So maybe it was a reflection of the King's taste. That said, the King seemed to like Shakespeare's comedies best, so maybe not. So, secondly, maybe it was a reflection of the tastes of the broad audience. Britain was, after all, a state in mourning for Betty The First, and there were all sorts of ominous noises coming from across the channel, and of course there was the terrorist outrage known as 5/11. It was a tricky time, people were nervous, and the Bubonic Plague had come back so people were feeling anxious about their buboes.

Maybe it was due to neither of these, though. Shakespeare, by this time, had hit 40, and had made f*ckloads of cash. He owned half of Stratford. He had a top reputation, and many of his older plays were being revived as part of 'repeat seasons' and 'theme evenings'. And so with new versions of Comedy of Errors and Merchant of Venice doing the rounds, there would have been less of a demand for another comedy from Shakespeare - he would have been competing with himself, and to be honest, he would have probably been repeating himself too.

That's why I think he stopped writing them. He had 'done' the comedy thing, he had taken it as far as he could go with Midsummer, Much Ado and Twelfth and had nothing left to prove. Maybe the demand for new comedies wasn't there any more, either because of the revivals or some public mood-shift. And basically comedy is a young man's game and maybe he wasn't finding things quite as funny anymore. He was thinking darker thoughts, King Lear-sized thoughts, and he couldn't really fit them into plays about twins getting mistaken for each other and girls dressing as boys dressing as girls, and fat drunken men accidentally pissing themselves and bits of let-go-of-my-leg business with a dog.

This mood-shift, and this sense of dissatisfaction, rather colours the three 'problem' plays, as the humour tends to be quite harsh and cynical, and the characters tend to be unsympathetic, acting out of lust rather than love, and behaving selfishly. Maybe Shakespeare was in a bad mood, or maybe he was searching to find a new 'angle', or maybe he was just taking his eye off the ball and plotting black.

But I think the clincher was AWTEW because, even as you watch it, you can feel the writer getting pissed off with it. He doesn't like the characters very much, he's not particularly interested in the situation, and when he gets to the end, he pretty much gives up on it. I suspect writing AWTEW was the bad experience that put Shakespeare off writing comedies, because during the writing of it, he found it wasn't coming naturally, and he was losing enthusiasm and had no drive to re-draft scenes that weren't sparking. I also get a sense of him becoming resentful towards having to write silly, two-dimensional comedy characters - and, in particular, of writing about young people. Shakespeare was entering the reactionary old fart zone of his life, and he wanted to write grown-up love stories, that were actually about love itself rather than transvestive mix-ups. And, of course, he wanted to write about old men shouting in the rain and going bonkers.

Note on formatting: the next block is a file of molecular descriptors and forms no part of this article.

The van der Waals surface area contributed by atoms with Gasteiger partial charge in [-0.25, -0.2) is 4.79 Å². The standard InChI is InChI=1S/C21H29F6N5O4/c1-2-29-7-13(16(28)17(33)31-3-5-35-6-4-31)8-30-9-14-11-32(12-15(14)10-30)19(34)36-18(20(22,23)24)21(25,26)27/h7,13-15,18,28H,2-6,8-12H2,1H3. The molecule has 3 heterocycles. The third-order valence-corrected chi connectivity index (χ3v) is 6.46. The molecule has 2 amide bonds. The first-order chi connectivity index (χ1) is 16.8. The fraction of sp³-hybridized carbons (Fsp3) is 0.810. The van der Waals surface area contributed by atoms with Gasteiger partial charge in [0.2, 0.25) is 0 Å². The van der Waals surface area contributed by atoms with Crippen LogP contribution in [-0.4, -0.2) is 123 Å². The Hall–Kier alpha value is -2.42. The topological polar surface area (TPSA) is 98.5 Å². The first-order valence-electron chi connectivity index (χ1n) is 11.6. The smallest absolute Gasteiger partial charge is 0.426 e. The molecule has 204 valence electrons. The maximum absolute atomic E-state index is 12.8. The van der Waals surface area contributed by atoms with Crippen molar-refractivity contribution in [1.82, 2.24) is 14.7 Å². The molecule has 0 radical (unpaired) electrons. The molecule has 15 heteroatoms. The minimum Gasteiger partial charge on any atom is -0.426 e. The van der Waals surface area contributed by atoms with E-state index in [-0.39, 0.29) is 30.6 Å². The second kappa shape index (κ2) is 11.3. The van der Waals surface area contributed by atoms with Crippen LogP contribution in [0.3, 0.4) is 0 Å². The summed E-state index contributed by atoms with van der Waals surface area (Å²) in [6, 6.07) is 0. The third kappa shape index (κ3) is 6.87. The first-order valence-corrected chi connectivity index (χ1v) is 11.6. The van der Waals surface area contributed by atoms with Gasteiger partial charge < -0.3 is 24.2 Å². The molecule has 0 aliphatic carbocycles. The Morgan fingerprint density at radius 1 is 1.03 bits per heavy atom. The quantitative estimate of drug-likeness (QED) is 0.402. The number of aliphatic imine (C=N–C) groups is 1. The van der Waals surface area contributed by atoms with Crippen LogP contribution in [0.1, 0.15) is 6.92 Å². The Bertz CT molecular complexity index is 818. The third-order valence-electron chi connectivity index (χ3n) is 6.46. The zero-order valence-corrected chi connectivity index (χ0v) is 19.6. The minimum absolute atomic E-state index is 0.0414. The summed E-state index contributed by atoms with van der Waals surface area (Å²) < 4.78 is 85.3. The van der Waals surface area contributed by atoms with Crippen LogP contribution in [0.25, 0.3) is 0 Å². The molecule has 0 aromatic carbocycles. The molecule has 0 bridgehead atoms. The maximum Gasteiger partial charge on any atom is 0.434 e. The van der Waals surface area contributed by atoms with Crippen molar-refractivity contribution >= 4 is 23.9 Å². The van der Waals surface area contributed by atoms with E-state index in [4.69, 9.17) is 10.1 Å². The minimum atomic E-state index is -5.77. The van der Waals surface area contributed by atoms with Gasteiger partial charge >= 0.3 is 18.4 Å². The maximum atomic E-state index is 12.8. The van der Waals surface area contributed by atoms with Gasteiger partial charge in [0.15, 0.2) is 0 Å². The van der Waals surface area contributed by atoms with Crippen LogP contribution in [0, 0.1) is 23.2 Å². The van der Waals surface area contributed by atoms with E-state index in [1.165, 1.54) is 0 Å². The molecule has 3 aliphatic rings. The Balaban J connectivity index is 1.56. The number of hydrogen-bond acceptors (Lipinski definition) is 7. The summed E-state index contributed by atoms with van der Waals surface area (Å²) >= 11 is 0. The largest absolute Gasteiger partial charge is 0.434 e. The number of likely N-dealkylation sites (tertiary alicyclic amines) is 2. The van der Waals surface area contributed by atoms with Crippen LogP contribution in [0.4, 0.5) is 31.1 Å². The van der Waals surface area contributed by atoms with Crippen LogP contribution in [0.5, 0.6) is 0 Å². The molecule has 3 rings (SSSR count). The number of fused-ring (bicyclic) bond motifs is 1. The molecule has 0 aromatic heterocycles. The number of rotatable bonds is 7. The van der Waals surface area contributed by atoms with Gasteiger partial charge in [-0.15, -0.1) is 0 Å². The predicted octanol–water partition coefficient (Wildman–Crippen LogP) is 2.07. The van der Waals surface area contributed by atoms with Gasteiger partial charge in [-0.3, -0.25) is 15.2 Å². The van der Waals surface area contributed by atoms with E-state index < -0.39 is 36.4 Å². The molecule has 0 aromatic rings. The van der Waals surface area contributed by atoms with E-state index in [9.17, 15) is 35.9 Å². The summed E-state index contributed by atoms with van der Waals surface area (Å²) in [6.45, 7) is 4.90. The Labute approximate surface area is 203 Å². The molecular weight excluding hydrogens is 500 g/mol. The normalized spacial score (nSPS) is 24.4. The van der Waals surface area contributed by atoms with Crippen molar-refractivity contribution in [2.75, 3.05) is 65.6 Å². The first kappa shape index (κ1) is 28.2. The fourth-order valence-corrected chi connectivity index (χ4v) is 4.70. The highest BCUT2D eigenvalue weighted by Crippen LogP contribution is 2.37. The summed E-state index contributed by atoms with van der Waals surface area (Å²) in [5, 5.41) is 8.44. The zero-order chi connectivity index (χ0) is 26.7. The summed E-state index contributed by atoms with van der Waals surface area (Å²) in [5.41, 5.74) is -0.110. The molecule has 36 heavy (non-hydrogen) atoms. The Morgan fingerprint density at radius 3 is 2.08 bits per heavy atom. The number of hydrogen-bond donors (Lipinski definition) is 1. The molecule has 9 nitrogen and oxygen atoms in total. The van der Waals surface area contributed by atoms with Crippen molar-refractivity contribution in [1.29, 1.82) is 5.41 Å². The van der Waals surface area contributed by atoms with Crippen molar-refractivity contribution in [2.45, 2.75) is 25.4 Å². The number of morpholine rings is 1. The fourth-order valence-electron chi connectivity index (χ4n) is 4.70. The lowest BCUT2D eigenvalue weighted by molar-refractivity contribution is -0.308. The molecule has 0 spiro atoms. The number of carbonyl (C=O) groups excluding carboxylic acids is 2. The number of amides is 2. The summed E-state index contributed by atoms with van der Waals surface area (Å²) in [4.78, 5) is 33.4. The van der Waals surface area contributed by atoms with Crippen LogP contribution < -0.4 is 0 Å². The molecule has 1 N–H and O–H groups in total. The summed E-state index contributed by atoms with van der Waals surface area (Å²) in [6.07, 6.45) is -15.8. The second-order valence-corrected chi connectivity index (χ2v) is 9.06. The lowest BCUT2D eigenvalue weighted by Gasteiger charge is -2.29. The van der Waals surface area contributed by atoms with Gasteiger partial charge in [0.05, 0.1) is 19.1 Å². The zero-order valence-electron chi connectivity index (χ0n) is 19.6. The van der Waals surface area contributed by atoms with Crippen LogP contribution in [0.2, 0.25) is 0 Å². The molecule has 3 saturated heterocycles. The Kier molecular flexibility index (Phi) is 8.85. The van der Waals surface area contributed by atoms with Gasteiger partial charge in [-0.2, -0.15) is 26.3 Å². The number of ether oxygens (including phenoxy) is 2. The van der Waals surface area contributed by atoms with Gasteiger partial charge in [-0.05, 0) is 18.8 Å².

That's my gut feeling towards this play. Shakespeare, aged 40, was trying to write the sort of play that he wrote when he was in his twenties - the sort of play that was currently being repeated up the road. He must have been asking himself 'What's the point?'. And maybe he felt he needed to move in a new direction, to give the audience something they hadn't seen before, rather than churning out more of the same knockabouts, because at this stage in his career he didn't need to churn. And with Othello and Hamlet he'd already hit a motherload in themes; that's where his interest lay, that was an area in which he could still innovate, and that's how he could pull audiences, rather than competing against his own back catalogue and up-and-coming bright young pretenders.

The fact that his early plays were repeated is quite interesting; just like today, there were audiences who wanted to revisit shows they had already seen, and maybe - like with Dad's Army - there was a sense of 'I watched this with my parents, now I'd like to watch it with my kids'. And, even though there was an astonishing amount of linguistic and theatrical growth during this time, the old plays wouldn't have seemed 'old' in the way that, say, Fawlty Towers does now. Broadly speaking, people still spoke the same way, they still dressed the same, the cultural reference points hadn't shifted all that much, and special effects hadn't moved on a great deal either (though with the introduction of custom-built theatres there had been some innovations - trapdoors, incidental music, smoke and an early form of colour separation overlay).

Also by this stage Shakespeare is pretty unique in that he is the only one of his 'generation' of writers left, the rest having been seen off with the plague or due to knife-based altercations over bar bills in Deptford (Deptford being almost as dodgy then as it is now). He was kind of like a Paul McCartney figure; he was the survivor with the unbeatable back catalogue, but not quite as cutting-edge as he used to be. He was the One To Beat; he had, as Phil Collinson might say, 'raised the bar' and now it was up to Johnson and chums to leap it.